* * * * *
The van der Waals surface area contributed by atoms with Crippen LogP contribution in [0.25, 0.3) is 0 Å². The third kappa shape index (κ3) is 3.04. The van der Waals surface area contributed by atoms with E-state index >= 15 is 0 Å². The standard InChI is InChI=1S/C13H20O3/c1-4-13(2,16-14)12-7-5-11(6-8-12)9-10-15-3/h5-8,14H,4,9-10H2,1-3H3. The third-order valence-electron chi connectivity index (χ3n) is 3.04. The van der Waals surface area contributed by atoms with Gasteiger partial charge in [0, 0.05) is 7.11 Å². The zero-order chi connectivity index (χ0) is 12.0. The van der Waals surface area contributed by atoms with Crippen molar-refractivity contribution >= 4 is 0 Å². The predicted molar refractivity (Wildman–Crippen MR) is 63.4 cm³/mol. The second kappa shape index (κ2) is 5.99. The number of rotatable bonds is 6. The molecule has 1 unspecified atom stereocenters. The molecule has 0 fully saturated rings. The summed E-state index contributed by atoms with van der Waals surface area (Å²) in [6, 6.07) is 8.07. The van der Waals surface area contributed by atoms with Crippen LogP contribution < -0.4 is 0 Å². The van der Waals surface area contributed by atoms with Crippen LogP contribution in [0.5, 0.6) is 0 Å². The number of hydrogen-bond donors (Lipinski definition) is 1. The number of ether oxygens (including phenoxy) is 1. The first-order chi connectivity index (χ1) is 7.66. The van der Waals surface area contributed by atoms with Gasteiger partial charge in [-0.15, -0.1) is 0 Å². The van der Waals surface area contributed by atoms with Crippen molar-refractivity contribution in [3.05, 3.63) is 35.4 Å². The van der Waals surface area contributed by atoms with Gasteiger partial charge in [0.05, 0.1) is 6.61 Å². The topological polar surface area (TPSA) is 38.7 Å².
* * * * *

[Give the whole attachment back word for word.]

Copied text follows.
The van der Waals surface area contributed by atoms with Crippen LogP contribution in [0.25, 0.3) is 0 Å². The third kappa shape index (κ3) is 3.04. The van der Waals surface area contributed by atoms with E-state index >= 15 is 0 Å². The standard InChI is InChI=1S/C13H20O3/c1-4-13(2,16-14)12-7-5-11(6-8-12)9-10-15-3/h5-8,14H,4,9-10H2,1-3H3. The third-order valence-electron chi connectivity index (χ3n) is 3.04. The van der Waals surface area contributed by atoms with Gasteiger partial charge in [0, 0.05) is 7.11 Å². The zero-order chi connectivity index (χ0) is 12.0. The van der Waals surface area contributed by atoms with Crippen molar-refractivity contribution >= 4 is 0 Å². The predicted molar refractivity (Wildman–Crippen MR) is 63.4 cm³/mol. The second kappa shape index (κ2) is 5.99. The number of rotatable bonds is 6. The molecule has 1 unspecified atom stereocenters. The molecule has 0 fully saturated rings. The summed E-state index contributed by atoms with van der Waals surface area (Å²) in [6, 6.07) is 8.07. The van der Waals surface area contributed by atoms with Crippen LogP contribution < -0.4 is 0 Å². The van der Waals surface area contributed by atoms with Crippen LogP contribution in [0.5, 0.6) is 0 Å². The number of hydrogen-bond donors (Lipinski definition) is 1. The number of ether oxygens (including phenoxy) is 1. The first-order chi connectivity index (χ1) is 7.66. The van der Waals surface area contributed by atoms with Gasteiger partial charge in [-0.15, -0.1) is 0 Å². The van der Waals surface area contributed by atoms with Crippen molar-refractivity contribution in [3.05, 3.63) is 35.4 Å². The van der Waals surface area contributed by atoms with Gasteiger partial charge in [0.05, 0.1) is 6.61 Å². The topological polar surface area (TPSA) is 38.7 Å².